Evolutionary psychologists believe we are at least partly who we are today because of who we were on the savannah thousands of years ago. They say men are wired to accumulate resources and procreate and women are wired to compete for men. Of course, in the civilized world, we're beyond that now. Women don't depend on men solely for resources and can have a child without one. But their internal wiring was put in back when being labeled a bitch might be a death sentence.
So why do women take forever to leave parties? Maybe it's because, deep down, they have evolutionary trust issues. A woman isn't just saying goodbye at parties. She's subconsciously saying, "We're cool, right?" "We don't hate each other, right?" She's covering her bases because she knows that if she slights even one woman in the room, that woman could spend the rest of the party calling her a "pit-pit."
Men Throw Money at Sex, But Not the Way You're Thinking
Have you ever wondered why cocktail waitresses wear skimpy outfits? It's not because we all want to see some old showgirl's muffin top. It's because men are more likely to risk money when they're thinking about mating. This doesn't just happen in Las Vegas. Pharmaceutical companies hire former college cheerleaders as sales reps. High-end restaurants hire good-looking waitresses. Fitness centers are managed by gorgeous women. Sex sells. It sells because, when it comes to money, men normally exhibit a behavior called "loss aversion."
"I'll buy the house, but only if it comes with tits."
Loss aversion is the tendency to choose avoiding losses over acquiring gains. Loss aversion in men is reduced, according to researchers led by Arizona State professor Douglas Kenrick, when a man is looking for a mate.
Said one author of the study, "For men in a mating frame of mind, loss aversion completely disappeared and they became more focused on wins than losses. For women, on the other hand, mating motivation led them to be even more loss averse, to focus less on possible gains and even more on the pain of loss."
Of course. Reproductive decisions are more costly for females; they pay the higher costs of pregnancy and nursing.
We're not sure what's going on here, but we know it's easier than a C-section.
When researchers put subjects in a more "self-protective" frame of mind, men and women became more loss averse. This could explain why so many people do not spend money in a bad economy even when they have money to spend.
According to evolutionary researchers, natural selection has endowed modern humans with a psychology that encourages us to make decisions that increase the likelihood that our genes will survive, thrive and replicate.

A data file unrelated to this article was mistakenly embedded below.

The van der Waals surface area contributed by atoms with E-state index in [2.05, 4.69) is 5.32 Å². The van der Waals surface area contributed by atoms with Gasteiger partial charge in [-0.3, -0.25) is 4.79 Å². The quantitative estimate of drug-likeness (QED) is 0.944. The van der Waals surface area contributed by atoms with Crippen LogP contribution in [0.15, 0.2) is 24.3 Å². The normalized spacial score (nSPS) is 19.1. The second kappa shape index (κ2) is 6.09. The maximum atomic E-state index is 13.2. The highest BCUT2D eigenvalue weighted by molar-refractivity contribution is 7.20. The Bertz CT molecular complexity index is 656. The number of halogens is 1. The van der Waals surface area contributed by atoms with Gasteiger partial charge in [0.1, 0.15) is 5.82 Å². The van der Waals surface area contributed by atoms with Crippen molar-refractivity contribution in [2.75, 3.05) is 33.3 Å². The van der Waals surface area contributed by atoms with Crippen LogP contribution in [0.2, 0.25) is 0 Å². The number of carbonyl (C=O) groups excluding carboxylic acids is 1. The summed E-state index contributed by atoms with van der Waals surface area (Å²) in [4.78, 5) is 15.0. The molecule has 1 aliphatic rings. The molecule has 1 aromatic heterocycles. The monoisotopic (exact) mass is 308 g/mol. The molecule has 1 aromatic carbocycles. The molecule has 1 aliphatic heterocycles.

Which is why you don't see so many pocket protectors these days.
What does that mean, in terms of money? It means men are more likely to spend money when sex is on the mind. Women are less loss averse when mating is not a factor; think of the older, married woman on a shopping spree. Fewer people invest in the stock market during hard times, even though that's when they should. Also, all of the hot young staffers chasing congressmen around Capitol Hill could explain why the country is broke.
Your Married Guy Friends Are Boring
If pop culture is to be believed, the bachelor party has evolved. A generation ago it represented the final opportunity for a man to sow his oats. Now it's a weekend of dude activities centered more on male bonding than on women. The bachelor party is no longer about sex. It's a going-away party. The unacknowledged in all this is that the friend you had when he was single will not be the same friend when he is married.
"It's weird. For some reason, I hate beer pong and fight clubbing now."
A team of Michigan State researchers led by S. Alexandra Burt revealed that nice guys who don't exhibit antisocial (bad) behavior tend to marry more often than their wilder counterparts. On top of that, marriage reduces bad behavior.
Burt said it is unlikely that marriage inhibits antisocial behavior directly. She believes marriage leads to better social bonding and less time spent with idiot friends (my words, not hers). Another factor that seems important is marriage quality. Better marriages produce less antisocial behavior. This is why Fire Steve no longer sets things on fire with you in the woods since he got married.
He sets things in the city on fire sometimes, but you can tell his heart isn't in it.
Almost Every Song You Like Is About Sex
Why is there no good music on the radio? There are many reasons. Here's one you might not have thought of. Every song on the radio is about the same thing.
Friday night and liquor-based oral hygiene, if we've been listening to the right stuff.
Research by University at Albany evolutionary psychologist Gordon Gallup and his student Dawn Hobbs shows that most popular songs are about getting it on (my words, not theirs). The study found that "Approximately 92 percent of the 174 songs that made it into the Top Ten in 2009 contained one or more reproductive messages, with an average of 10.49 reproductive phrases per song ... the most popular/bestselling songs contained significantly more reproductive messages."
There's a reason he was the king of pop.
Why so many variations on the afternoon delight? Gallup writes, "Evolution is not about survival. It's about reproductive competition and the perpetuation of genes."
The lyrics are music to a gene's ears.
This is nothing new. An analysis of the lyrics of opera arias and art songs revealed many of the same reproductive messages extending back more than 400 years. A twisted variation of this phenomenon was explored in-depth in the excellent South Park Season 15 episode "Bro Down."
We want to attend the shit out of some opera right now.
For more much-needed explanations, check out 6 Slacker Behaviors That Science Says Are Good For You and 6 Obnoxious Old People Habits (Explained by Science).